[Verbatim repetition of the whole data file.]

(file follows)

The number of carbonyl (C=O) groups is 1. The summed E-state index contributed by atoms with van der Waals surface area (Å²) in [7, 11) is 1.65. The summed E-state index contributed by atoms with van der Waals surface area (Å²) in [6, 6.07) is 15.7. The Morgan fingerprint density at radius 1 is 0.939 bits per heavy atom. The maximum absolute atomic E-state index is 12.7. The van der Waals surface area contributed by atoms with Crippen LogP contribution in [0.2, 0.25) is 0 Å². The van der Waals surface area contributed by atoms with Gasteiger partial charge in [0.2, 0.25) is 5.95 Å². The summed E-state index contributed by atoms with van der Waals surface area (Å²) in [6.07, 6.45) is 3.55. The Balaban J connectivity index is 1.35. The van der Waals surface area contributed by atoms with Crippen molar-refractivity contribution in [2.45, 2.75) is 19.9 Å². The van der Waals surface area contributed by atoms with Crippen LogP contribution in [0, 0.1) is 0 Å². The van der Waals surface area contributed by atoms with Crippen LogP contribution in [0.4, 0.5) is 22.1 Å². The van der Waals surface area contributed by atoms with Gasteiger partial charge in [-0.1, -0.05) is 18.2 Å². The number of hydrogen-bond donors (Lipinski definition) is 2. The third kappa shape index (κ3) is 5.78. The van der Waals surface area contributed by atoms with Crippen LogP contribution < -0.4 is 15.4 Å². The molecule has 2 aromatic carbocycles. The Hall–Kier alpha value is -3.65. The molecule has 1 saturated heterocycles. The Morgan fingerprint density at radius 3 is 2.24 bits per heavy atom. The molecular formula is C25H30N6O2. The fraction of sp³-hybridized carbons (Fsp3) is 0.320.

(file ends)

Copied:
The number of carbonyl (C=O) groups is 1. The summed E-state index contributed by atoms with van der Waals surface area (Å²) in [7, 11) is 1.65. The summed E-state index contributed by atoms with van der Waals surface area (Å²) in [6, 6.07) is 15.7. The Morgan fingerprint density at radius 1 is 0.939 bits per heavy atom. The maximum absolute atomic E-state index is 12.7. The van der Waals surface area contributed by atoms with Crippen LogP contribution in [0.2, 0.25) is 0 Å². The van der Waals surface area contributed by atoms with Gasteiger partial charge in [0.2, 0.25) is 5.95 Å². The summed E-state index contributed by atoms with van der Waals surface area (Å²) in [6.07, 6.45) is 3.55. The Balaban J connectivity index is 1.35. The van der Waals surface area contributed by atoms with Crippen molar-refractivity contribution in [2.45, 2.75) is 19.9 Å². The van der Waals surface area contributed by atoms with Crippen LogP contribution in [0, 0.1) is 0 Å². The van der Waals surface area contributed by atoms with Crippen LogP contribution in [0.4, 0.5) is 22.1 Å². The van der Waals surface area contributed by atoms with Gasteiger partial charge in [-0.1, -0.05) is 18.2 Å². The number of hydrogen-bond donors (Lipinski definition) is 2. The third kappa shape index (κ3) is 5.78. The van der Waals surface area contributed by atoms with Crippen LogP contribution < -0.4 is 15.4 Å². The molecule has 2 aromatic carbocycles. The Hall–Kier alpha value is -3.65. The molecule has 1 saturated heterocycles. The Morgan fingerprint density at radius 3 is 2.24 bits per heavy atom. The molecular formula is C25H30N6O2. The fraction of sp³-hybridized carbons (Fsp3) is 0.320.